This is the land of our birth
A precious heritage
Secured by the blood of our forebears
It is our turn, yours and mine
To continue where they left off
Academic arrogance, gluttony, selfishness
These have left a dent in our body politic
Undermining the love of country
Our prosperity as a nation
Our doom and fall
Depend on the collective life of citizens!
But who are the citizens? He asked.
In 1993, the University of Ghana missed a golden opportunity to place permanently on record their token of appreciation of the indigenous academy. Considering his intellectual contribution to both the University and the country at large, he was nominated for an honorary degree of doctor of philosophy among several contending nominations. Our traditional poet and philosopher unfortunately did not even survive the preliminary round of voting.
Ironically, however, his late patron Dr. Kwame Nkrumah in opening the Institute of African Studies of the University in October 1963 had stressed that the Institute should be divorced from the prevailing trends in African centers of learning in the West, where they have been largely influenced by colonial ideology. The new approach, he said, “should be rooted in our traditional statecraft, our highly developed code of morals, our hospitality and our purposeful energy.” The Institute, he urged, should not be purely academic, and divorced from the African situation.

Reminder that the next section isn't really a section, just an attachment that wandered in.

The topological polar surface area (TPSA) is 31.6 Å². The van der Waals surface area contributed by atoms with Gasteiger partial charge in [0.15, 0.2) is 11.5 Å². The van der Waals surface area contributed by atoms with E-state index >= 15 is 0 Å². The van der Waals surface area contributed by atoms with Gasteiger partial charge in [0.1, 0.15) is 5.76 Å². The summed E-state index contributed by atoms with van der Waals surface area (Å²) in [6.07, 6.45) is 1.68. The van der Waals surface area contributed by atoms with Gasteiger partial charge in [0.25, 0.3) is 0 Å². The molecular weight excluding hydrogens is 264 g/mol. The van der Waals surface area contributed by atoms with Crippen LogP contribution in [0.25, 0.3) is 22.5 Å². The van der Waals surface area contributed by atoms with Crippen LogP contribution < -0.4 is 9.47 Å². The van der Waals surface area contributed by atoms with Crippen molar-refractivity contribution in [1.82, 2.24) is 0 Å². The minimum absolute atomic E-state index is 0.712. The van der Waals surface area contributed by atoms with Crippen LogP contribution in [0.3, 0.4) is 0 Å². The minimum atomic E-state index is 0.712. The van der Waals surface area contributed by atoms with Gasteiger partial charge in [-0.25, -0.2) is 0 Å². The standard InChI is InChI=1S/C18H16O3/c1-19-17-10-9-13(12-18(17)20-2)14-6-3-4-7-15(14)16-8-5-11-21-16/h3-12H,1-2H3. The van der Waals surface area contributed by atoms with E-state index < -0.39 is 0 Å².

Perhaps this traditional poet would have been better recognized twenty years ago. In a brief interview on Univers 105.7 some time ago, Professor Emeritus J. H. Nketia, former Director of the Institute, told me that Nkrumah’s aim was to create major archives of African oral traditions at the Institute, which were to be a depository for the preservation of recordings of folktales, proverbs, traditional songs, and several other oral genres reflecting the moral and philosophical foundations of the African personality. These collections were to be called “African Classics.”
While by our words and deeds we displace the indigenous academy, we forget that we have made ourselves objects of suspicion by our non-literate mothers and fathers who regard us as symbols of betrayal and alienation. Even while they occasionally glorify the good old days of the white man, they have also not concealed their suspicion of selfish interest in the colonial agenda, which the African scholar helps to perpetuate. The Akan say that, “if Europe had not known poverty, the white man would not have left his people to live in the black man’s country.”
Beyond this, there is a creeping suspicion of Western education as an agenda for cultural suicide, and the displacement of indigenous systems of knowledge”!
Okyeame Boafo died in May 1995 but 24 years later in 2019 the Institute of African Studies of the University of Ghana finally launched a book titled Building the Nation: Seven Notable Ghanaians; the first of a series of biographical essays to be published by the Institute. The book which was authored by fourteen faculty members of the Institute, was edited by Dr. Mercy Akrofi Ansah and Prof. Esi Sutherland Addy with a foreword by Emeritus Professor Ivan Addae Mensah, a former Vice-Chancellor of the University of Ghana.
The Book honoured the achievements and remarkable lifestyles of seven eminent Ghanaians namely Prof. Florence Abena Dolphyne, Justice Annie Jiagge, Dr. Oku Ampofo, Mr. Saka Acquaye, Alhaji Yakubu Tali, Oyeeman Wereko Ampem II and guess who, Okyeame Boafo Akufo!